Blue Turtle Crossing
A Poetry and Photography Showcase -- Summer Edition, June 2006, Volume 3
Home Poetry Photography Contacts

Poetry by Colleen M. Breuning

Parade of Clouds

Clumps of mashed potato clouds
parade on the endless horizon.
Regal, majestic white lions –
cumulus giants on the prowl
against plains of periwinkle skies.

Wispy puffs of cirrus float
like bleached starfish in the sea,
high above in the atmosphere.
They are tiny cotton snowflakes, melting,
doomed as they touch the sun like Icarus.

The linen field of stratus stretches,
and spreads its arms across the sky.
The ionic atmosphere electric, in transition,
as steely gray sheets of condensation
bunch up, ready to explode.

Heavy, lumbering indigo nimbus clouds threaten,
hanging low to the ground like iron anvils,
ready to drop and pummel the earth below.
White bolts of lightning streak, thunder rumbles,
as the clouds split open and quench the parched land.

Colleen M. Breuning
All Rights Reserved (c) 2006

Asheville, NC Clouds

Pink Clouds in Asheville, NC Sky

Cumulus Clouds

Cumulus Clouds, Plantation, Florida
Photos by Colleen M. Breuning, All Rights Reserved (c) 2006

If you live in the coastal South like my family does, you are no doubt painfully aware that we are in the midst of the 2006 Hurricane season. We've stocked up on water, canned foods, batteries and supplies. We've got our generators ready, our storm shutters or hurricane windows installed, and are physically (if not mentally) ready for the season. Some of us remember our devastating brush with Hurricane Andrew back in 1992. However, in the past two years we've faced a deluge of hurricanes. Our family was personally impacted by Hurricane Katrina and Hurricane Wilma last year. This poem was written before Katrina struck us as a mere Category 1, well before it went on to devastate the New Orleans area as a horrifying Category 5. We have kept those victims in our thoughts and prayers, and hope that they are spared any more heartbreak and destruction!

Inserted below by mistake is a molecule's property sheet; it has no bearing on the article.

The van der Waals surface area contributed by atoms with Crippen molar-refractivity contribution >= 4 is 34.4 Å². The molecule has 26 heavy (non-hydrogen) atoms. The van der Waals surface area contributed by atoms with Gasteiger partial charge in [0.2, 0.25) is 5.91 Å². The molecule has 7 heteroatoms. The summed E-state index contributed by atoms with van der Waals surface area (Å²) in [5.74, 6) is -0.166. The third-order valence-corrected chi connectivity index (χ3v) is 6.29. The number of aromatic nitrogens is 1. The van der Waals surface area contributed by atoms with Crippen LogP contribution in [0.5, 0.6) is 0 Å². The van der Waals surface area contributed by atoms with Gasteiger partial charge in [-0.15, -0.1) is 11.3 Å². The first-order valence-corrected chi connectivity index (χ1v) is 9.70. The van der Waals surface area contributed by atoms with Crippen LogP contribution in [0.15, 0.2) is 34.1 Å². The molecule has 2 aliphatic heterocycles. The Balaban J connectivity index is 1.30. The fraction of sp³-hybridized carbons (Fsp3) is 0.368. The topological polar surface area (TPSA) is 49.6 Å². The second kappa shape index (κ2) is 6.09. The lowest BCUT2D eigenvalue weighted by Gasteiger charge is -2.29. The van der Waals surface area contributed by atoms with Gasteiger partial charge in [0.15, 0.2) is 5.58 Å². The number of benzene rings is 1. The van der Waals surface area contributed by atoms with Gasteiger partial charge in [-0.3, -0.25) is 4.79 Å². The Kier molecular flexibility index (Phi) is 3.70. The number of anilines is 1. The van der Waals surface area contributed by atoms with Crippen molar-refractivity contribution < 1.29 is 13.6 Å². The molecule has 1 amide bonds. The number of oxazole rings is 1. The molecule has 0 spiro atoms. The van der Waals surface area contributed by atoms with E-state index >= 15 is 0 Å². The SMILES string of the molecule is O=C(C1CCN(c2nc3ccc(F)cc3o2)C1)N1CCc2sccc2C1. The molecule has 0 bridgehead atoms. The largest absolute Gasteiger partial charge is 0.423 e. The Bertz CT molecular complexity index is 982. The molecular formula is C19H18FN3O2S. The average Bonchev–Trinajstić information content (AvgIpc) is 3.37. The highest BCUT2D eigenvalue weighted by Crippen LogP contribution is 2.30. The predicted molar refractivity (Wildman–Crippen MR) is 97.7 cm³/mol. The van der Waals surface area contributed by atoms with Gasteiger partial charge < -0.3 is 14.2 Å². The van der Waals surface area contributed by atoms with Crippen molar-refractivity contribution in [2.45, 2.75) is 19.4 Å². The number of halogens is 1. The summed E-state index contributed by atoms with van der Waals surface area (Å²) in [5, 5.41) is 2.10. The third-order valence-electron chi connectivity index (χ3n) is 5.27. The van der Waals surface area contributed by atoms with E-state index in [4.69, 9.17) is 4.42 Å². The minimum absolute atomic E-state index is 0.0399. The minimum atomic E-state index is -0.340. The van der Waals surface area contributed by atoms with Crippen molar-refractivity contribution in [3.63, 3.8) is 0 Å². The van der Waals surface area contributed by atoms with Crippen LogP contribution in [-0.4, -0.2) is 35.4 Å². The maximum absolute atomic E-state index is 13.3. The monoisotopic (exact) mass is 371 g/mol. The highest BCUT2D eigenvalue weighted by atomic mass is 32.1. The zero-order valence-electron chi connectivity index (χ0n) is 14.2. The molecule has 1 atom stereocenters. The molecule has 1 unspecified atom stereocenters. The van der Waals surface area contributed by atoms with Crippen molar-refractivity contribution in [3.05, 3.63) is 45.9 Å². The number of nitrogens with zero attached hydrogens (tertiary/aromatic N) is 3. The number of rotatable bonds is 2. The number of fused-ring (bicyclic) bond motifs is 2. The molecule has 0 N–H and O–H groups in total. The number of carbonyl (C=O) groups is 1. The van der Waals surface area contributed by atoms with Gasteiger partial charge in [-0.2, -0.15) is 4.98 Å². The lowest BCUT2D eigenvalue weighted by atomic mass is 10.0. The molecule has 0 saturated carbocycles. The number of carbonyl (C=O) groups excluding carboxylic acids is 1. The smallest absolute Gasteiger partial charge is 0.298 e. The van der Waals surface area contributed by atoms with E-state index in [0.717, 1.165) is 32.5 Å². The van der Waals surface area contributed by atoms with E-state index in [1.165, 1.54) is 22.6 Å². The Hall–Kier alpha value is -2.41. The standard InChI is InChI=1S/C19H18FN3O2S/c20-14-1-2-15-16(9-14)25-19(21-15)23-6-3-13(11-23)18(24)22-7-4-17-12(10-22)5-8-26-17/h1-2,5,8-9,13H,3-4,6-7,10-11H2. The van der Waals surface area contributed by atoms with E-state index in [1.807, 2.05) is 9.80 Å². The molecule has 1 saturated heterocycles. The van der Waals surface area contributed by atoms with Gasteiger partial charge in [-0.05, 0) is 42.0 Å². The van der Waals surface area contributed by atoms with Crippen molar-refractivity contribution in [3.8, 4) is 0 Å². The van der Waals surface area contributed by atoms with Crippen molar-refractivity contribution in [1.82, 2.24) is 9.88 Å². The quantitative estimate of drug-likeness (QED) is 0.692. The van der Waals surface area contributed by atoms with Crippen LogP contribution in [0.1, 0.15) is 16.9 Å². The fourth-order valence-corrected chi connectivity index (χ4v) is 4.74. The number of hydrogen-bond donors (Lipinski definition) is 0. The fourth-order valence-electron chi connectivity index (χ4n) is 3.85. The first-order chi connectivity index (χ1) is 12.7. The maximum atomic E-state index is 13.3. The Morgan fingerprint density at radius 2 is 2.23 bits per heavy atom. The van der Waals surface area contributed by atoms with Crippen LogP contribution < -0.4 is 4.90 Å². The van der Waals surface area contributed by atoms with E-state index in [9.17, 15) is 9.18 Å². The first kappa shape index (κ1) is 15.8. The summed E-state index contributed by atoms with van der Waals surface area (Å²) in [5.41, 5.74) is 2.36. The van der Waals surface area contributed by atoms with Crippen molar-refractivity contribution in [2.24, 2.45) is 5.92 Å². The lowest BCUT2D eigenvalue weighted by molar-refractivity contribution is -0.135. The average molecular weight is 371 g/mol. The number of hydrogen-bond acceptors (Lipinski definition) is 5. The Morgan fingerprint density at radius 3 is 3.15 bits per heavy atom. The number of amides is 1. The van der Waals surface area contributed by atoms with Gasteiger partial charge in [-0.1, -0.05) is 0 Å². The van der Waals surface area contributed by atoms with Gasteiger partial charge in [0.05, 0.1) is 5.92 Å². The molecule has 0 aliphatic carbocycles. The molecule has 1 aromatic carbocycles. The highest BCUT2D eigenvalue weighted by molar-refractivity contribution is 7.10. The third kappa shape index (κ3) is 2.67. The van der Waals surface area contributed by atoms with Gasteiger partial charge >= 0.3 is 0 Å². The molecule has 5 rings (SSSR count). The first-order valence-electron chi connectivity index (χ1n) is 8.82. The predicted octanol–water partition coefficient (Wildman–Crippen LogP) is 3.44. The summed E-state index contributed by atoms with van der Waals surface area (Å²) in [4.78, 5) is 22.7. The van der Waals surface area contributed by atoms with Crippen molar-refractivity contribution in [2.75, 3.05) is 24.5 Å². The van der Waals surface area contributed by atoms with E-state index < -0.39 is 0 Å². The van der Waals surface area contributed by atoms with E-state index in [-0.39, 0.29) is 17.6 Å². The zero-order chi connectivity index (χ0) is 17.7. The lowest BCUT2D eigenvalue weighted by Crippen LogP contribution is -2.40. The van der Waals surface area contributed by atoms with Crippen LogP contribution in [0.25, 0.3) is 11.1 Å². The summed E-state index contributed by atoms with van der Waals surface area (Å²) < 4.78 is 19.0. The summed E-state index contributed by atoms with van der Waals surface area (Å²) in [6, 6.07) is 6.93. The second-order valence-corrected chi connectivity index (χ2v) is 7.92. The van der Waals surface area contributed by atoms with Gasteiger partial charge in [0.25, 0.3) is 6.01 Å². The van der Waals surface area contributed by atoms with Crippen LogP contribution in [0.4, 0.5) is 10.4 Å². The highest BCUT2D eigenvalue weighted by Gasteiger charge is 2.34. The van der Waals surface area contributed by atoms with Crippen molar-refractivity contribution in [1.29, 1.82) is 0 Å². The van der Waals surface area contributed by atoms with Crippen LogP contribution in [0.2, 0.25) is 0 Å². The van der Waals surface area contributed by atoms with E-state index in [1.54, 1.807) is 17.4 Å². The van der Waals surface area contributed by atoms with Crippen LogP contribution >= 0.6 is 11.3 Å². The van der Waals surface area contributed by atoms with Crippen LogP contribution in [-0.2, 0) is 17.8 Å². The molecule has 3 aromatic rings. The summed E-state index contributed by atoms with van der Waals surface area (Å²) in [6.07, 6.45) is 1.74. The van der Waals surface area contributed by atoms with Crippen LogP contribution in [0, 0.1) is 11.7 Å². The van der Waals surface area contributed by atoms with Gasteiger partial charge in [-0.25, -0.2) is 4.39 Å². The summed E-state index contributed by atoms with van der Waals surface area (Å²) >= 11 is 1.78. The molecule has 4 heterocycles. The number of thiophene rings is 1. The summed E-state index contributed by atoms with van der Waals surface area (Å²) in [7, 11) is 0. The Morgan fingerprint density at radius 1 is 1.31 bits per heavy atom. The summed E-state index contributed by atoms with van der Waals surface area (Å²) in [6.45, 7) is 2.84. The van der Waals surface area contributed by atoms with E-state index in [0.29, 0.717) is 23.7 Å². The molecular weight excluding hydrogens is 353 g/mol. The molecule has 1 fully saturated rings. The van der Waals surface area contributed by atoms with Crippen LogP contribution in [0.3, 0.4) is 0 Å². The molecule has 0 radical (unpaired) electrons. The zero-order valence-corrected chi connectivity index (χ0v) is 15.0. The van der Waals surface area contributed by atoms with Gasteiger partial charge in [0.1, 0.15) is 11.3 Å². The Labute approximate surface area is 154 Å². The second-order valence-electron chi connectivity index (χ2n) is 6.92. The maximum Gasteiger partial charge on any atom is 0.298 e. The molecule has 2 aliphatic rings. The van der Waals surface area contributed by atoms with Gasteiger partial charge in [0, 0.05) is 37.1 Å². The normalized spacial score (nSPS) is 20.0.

Hurricane Wilma's Fury, Plantation, FL
    Photo by Colleen M. Breuning, (c) 2006

Riding Out the Storm

The hurricane brownies are cooling,
sweet melted chocolate wafting in the air.
The house feels like a frosty icebox,
the thermostat turned down low to keep cool.

The drone of the familiar weatherman
is silenced, as he fades to black.
The power flickers off, then on again.
The talking head comes back to life, never missing a beat.

We string beads of brightly colored glass,
guiding silver thread through their centers
to pass the time. As rain pelts against the windows,
the wind is tossing broken branches across the lawn.

When the electricity finally gives out,
the glass religious candles cast a glow in the darkness.
We gather on the sofa and face the eastern window,
beholding scary and amazing sights.
Palm trees bending to the right, then left,
as rapid, racing gales quickly change direction.
The screen enclosure strains against the tempest,
bolts stripping, it nearly lifts off in the winds.

Spectacular hues of lightning fill the black void of night,
flashes of pale pink light the northern sky.
Shades of lilac and purple strobe on the south horizon,
as brilliant royal blue fireworks flicker in the east.

The warnings came too late this time,
but the chaos of the storm will eventually subside.
We can only hunker down, pray, ride it out,
and assess our losses by the morning light.

Colleen M. Breuning
All Rights Reserved (c) 2006

The black velvet sky prepares for its birth
as shooting stars streak purple, red and white.
The glowing embers float down to the earth,
passion burns deep inside of me tonight.

Explosions match the pounding of my heart,
rockets snag my soul and take me higher.
Watercolors in the sky, precious art,
mystery and love, entangled in fire.

Fireworks pierce the night, symbol of the free,
brilliant light caresses heaven above.
Sailing higher, I taste your ecstasy
and revel in your warm, protective love.

On earth, we catch a glimpse of afterlife
under God’s fireworks, joined as man and wife.

Colleen M. Breuning
All Rights Reserved (c) 2006

At Home in the Palms

A tall and majestic tropical tree
shoots out of the sandy beach
adorned with green drooping fronds
and brown hairy coconuts
dangling, clustered at the base.

Tiny brown sugar ants
marching in a military line
defy gravity itself,
crawling up the tree, toe to toe,
a vertical mountain climb.

Carved in the criss-crossed bark,
is a ragged circular hole at the top,
the red-bellied woodpecker’s front door.
He tap-tap-taps on the wood
to snag an insect for his young.

Nourished by summer afternoon rain,
the tree provides cooling shade
from the blazing summer sun
to carefree beachcombers by day
and shelter from the wind for the homeless at night.

Colleen M. Breuning
All Rights Reserved (c) 2006